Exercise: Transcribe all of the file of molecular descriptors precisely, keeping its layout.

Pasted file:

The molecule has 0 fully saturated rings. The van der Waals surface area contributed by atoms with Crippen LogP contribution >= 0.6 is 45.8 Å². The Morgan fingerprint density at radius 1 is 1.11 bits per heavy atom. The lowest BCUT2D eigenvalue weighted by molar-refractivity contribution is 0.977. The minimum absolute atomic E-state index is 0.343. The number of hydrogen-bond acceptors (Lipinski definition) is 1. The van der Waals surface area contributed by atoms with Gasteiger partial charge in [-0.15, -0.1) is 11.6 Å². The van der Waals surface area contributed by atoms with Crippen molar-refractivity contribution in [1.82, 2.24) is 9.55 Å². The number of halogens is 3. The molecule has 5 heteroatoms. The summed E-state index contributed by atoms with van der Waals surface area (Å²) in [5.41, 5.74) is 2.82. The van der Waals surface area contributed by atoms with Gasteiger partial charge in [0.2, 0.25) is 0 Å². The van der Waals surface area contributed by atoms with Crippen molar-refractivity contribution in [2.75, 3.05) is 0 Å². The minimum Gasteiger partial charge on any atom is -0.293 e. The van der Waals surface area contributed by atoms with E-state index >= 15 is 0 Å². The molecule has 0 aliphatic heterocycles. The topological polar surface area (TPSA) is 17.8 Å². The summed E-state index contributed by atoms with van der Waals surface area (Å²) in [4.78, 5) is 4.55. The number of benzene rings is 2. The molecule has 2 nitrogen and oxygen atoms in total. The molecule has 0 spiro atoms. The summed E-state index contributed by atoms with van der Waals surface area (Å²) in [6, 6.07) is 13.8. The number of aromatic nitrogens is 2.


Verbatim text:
The molecule has 0 fully saturated rings. The van der Waals surface area contributed by atoms with Crippen LogP contribution >= 0.6 is 45.8 Å². The Morgan fingerprint density at radius 1 is 1.11 bits per heavy atom. The lowest BCUT2D eigenvalue weighted by molar-refractivity contribution is 0.977. The minimum absolute atomic E-state index is 0.343. The number of hydrogen-bond acceptors (Lipinski definition) is 1. The van der Waals surface area contributed by atoms with Gasteiger partial charge in [-0.15, -0.1) is 11.6 Å². The van der Waals surface area contributed by atoms with Crippen molar-refractivity contribution in [1.82, 2.24) is 9.55 Å². The number of halogens is 3. The molecule has 5 heteroatoms. The summed E-state index contributed by atoms with van der Waals surface area (Å²) in [5.41, 5.74) is 2.82. The van der Waals surface area contributed by atoms with Gasteiger partial charge in [0.2, 0.25) is 0 Å². The van der Waals surface area contributed by atoms with Crippen molar-refractivity contribution in [2.75, 3.05) is 0 Å². The minimum Gasteiger partial charge on any atom is -0.293 e. The van der Waals surface area contributed by atoms with E-state index >= 15 is 0 Å². The molecule has 0 aliphatic heterocycles. The topological polar surface area (TPSA) is 17.8 Å². The summed E-state index contributed by atoms with van der Waals surface area (Å²) in [4.78, 5) is 4.55. The number of benzene rings is 2. The molecule has 2 nitrogen and oxygen atoms in total. The molecule has 0 spiro atoms. The summed E-state index contributed by atoms with van der Waals surface area (Å²) in [6, 6.07) is 13.8. The number of aromatic nitrogens is 2.